The recession will be the 'catalyst for a decade of business change' in UK plc, according to the CBI's Richard Lambert. Kicking off the trade body's annual conference today, its D-G has been explaining how he thinks recent events will 'reshape business behaviour well into the next decade', because companies have been shown the error of their ways. There's been a lot of talk lately about how businesses - particularly in the City - have been going back to business as usual. So we hope Lambert's right that some important lessons have been learned...
The CBI boss has identified four main areas where he thinks attitudes have changed - of which financing is perhaps the most significant. Now the flow of cheap debt has dried up - in fact, around two-thirds of respondents to the CBI's latest survey reckon there'll be no improvement in credit terms in 2010 - many are changing their attitude to financing. The majority now say they want to de-risk by having less debt in the business, and making more use of things like equity finance and bonds instead. 'What we now need is a more balanced, less risky pathway to growth,' opines Lambert. This should include more local financing options, he suggested, rather than companies relying entirely on the big players, or even the creation of a modern day Industrial and Commercial Finance Corporation (the original incarnation of 3i).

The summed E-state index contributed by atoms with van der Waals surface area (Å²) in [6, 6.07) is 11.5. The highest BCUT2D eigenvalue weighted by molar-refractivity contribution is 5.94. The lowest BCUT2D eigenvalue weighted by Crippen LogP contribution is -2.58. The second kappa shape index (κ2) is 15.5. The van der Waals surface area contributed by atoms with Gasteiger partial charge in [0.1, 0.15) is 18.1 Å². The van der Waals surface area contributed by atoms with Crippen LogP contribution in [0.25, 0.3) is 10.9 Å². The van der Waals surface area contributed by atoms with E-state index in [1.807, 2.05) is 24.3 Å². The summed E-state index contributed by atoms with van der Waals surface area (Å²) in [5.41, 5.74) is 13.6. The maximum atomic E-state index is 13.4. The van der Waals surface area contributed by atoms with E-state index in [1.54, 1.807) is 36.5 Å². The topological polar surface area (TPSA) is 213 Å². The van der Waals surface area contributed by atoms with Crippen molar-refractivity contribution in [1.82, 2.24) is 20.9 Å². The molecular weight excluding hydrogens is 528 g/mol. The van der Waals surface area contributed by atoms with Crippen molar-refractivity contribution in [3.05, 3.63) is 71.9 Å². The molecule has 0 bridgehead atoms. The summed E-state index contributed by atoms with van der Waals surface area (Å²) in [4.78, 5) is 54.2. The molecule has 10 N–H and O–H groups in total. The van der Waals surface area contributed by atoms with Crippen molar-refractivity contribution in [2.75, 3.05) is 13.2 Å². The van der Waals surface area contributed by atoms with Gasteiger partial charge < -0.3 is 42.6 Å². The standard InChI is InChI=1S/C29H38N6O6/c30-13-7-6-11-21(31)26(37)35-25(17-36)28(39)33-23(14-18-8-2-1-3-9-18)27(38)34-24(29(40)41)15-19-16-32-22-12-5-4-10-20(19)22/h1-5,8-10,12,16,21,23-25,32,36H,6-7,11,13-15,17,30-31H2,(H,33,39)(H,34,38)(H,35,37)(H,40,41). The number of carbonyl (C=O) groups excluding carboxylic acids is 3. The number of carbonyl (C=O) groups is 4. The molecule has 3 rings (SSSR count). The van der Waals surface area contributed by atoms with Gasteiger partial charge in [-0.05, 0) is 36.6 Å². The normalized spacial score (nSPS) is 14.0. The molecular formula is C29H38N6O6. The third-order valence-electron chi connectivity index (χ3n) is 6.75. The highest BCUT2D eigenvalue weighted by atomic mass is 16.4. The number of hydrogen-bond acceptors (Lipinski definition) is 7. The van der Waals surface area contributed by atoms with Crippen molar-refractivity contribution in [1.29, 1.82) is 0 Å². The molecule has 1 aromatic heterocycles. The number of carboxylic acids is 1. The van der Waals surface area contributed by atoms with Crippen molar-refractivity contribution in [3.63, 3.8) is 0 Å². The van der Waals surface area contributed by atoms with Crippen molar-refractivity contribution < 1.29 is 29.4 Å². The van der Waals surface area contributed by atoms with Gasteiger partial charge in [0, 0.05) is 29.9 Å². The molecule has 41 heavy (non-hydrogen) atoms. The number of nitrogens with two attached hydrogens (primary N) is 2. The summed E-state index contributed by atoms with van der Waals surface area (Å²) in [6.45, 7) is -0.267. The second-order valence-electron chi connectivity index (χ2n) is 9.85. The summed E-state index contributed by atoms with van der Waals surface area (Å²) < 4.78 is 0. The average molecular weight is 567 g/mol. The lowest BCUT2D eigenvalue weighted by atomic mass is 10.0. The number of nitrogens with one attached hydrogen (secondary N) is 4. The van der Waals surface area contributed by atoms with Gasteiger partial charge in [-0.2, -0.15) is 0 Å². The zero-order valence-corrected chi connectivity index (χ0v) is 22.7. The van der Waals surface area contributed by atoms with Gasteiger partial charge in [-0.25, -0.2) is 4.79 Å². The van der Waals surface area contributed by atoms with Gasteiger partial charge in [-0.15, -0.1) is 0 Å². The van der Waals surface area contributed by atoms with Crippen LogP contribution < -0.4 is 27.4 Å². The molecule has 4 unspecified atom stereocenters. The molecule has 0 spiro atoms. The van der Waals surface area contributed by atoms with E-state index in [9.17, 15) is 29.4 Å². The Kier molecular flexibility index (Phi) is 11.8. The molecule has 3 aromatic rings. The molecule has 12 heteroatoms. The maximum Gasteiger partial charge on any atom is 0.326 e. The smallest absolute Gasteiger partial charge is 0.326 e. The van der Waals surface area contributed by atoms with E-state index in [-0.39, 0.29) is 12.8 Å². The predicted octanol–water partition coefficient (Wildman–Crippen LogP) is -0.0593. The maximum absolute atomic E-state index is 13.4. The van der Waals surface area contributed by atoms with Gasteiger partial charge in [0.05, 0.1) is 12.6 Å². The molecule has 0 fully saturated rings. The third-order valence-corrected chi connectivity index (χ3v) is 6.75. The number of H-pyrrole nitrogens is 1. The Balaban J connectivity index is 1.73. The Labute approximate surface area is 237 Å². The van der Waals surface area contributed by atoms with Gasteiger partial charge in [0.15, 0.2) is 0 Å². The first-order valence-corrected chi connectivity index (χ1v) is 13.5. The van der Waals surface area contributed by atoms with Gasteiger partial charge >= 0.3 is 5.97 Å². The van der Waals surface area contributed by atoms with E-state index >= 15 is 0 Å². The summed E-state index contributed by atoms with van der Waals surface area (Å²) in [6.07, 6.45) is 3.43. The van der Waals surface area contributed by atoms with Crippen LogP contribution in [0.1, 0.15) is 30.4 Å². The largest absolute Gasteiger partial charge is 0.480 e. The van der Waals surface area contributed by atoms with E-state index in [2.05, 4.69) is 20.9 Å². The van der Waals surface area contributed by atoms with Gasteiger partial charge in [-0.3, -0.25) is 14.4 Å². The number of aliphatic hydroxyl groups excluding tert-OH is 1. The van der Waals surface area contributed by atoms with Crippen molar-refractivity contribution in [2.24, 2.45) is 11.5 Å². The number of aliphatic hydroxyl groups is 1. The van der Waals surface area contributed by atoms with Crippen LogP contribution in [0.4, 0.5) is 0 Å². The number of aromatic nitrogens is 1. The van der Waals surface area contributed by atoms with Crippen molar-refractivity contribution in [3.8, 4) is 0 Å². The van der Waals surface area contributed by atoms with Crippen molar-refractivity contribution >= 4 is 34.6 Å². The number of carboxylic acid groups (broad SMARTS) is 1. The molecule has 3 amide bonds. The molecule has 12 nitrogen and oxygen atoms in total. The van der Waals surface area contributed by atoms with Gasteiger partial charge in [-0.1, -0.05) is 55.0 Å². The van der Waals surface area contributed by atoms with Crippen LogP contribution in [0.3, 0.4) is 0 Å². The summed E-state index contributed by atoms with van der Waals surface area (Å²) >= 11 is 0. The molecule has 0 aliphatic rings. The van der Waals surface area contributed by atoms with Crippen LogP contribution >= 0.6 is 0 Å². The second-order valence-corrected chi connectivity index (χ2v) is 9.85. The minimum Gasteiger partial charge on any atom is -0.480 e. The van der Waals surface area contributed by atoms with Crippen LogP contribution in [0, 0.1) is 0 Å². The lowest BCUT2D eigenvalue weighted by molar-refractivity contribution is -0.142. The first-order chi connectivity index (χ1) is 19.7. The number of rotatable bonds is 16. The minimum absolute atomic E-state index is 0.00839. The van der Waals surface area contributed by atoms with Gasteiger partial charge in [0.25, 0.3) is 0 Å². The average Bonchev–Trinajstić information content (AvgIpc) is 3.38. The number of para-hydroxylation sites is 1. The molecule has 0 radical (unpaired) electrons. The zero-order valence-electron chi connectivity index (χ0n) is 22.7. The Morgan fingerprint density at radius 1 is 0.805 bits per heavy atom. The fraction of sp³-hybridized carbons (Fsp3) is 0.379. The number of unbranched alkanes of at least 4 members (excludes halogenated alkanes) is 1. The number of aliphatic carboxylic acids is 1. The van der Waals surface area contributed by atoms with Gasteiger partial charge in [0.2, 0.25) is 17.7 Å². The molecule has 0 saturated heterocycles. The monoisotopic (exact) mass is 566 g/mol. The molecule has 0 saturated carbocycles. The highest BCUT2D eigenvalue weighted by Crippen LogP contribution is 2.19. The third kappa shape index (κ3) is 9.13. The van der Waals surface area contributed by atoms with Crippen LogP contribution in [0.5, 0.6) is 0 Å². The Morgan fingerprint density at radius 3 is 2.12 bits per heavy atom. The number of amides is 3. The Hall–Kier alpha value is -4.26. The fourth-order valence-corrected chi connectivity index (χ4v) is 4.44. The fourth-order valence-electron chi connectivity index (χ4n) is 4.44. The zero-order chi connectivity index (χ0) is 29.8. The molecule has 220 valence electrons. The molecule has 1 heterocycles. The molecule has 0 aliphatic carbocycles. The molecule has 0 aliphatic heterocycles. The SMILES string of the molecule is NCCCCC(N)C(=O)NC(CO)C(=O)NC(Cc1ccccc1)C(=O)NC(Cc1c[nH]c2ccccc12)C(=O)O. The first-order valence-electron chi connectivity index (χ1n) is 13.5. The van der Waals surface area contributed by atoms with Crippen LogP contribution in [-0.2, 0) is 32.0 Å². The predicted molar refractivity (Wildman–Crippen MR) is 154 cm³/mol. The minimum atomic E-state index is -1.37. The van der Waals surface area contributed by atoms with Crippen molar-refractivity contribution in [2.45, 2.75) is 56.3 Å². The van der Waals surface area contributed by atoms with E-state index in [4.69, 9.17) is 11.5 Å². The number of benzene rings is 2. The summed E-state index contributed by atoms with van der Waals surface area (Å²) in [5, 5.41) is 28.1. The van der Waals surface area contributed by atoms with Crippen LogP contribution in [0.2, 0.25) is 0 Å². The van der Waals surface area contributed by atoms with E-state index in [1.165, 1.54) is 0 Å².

And there's more. The CBI also suggested that companies will be working harder to build closer relationships with their suppliers, so they won't be so worried about individual failures scuppering their supply chain. It thinks firms will pay more attention to corporate citizenship, because it's a good way of appealing to staff and customers. And it suggests that firms will end up employing more and more people on a flexible basis - so most will probably end up with a smaller core of full-time staff and a larger 'flexiforce'.
We're not so sure about this last point - at least insofar as this is surely more of a technological and cultural development, as opposed to being the result of the 'spirit of collaboration' fostered by the recession. But like all Lambert's other predictions, it sounds like a change for the better. And that's surely the point: the businesses that not only manage to survive the recession, but can also learn from it and adapt their approach, are the ones that are likely to thrive in the coming years.
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